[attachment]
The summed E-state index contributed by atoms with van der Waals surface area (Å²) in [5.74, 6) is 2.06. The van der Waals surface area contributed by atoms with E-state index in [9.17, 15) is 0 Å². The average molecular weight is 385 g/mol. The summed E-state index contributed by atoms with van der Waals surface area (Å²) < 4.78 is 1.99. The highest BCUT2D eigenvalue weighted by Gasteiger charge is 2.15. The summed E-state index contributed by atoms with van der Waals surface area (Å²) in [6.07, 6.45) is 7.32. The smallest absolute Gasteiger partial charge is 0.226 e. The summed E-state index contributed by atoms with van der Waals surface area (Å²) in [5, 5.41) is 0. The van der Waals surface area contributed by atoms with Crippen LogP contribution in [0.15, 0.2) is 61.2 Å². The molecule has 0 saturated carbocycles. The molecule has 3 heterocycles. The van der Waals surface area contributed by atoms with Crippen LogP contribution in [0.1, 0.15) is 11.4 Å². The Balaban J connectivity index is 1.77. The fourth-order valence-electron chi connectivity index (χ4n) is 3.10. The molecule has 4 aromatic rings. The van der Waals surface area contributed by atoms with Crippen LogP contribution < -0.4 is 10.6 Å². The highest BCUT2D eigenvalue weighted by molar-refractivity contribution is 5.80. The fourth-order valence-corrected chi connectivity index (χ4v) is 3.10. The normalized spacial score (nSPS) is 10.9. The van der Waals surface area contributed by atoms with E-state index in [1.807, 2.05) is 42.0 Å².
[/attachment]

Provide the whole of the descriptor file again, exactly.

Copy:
The summed E-state index contributed by atoms with van der Waals surface area (Å²) in [5.74, 6) is 2.06. The van der Waals surface area contributed by atoms with E-state index in [9.17, 15) is 0 Å². The average molecular weight is 385 g/mol. The summed E-state index contributed by atoms with van der Waals surface area (Å²) < 4.78 is 1.99. The highest BCUT2D eigenvalue weighted by Gasteiger charge is 2.15. The summed E-state index contributed by atoms with van der Waals surface area (Å²) in [6.07, 6.45) is 7.32. The smallest absolute Gasteiger partial charge is 0.226 e. The summed E-state index contributed by atoms with van der Waals surface area (Å²) in [5, 5.41) is 0. The van der Waals surface area contributed by atoms with Crippen LogP contribution in [0.15, 0.2) is 61.2 Å². The molecule has 0 saturated carbocycles. The molecule has 3 heterocycles. The van der Waals surface area contributed by atoms with Crippen LogP contribution in [0.1, 0.15) is 11.4 Å². The Balaban J connectivity index is 1.77. The fourth-order valence-electron chi connectivity index (χ4n) is 3.10. The molecule has 4 aromatic rings. The van der Waals surface area contributed by atoms with Crippen LogP contribution < -0.4 is 10.6 Å². The highest BCUT2D eigenvalue weighted by molar-refractivity contribution is 5.80. The fourth-order valence-corrected chi connectivity index (χ4v) is 3.10. The normalized spacial score (nSPS) is 10.9. The van der Waals surface area contributed by atoms with E-state index in [1.807, 2.05) is 42.0 Å².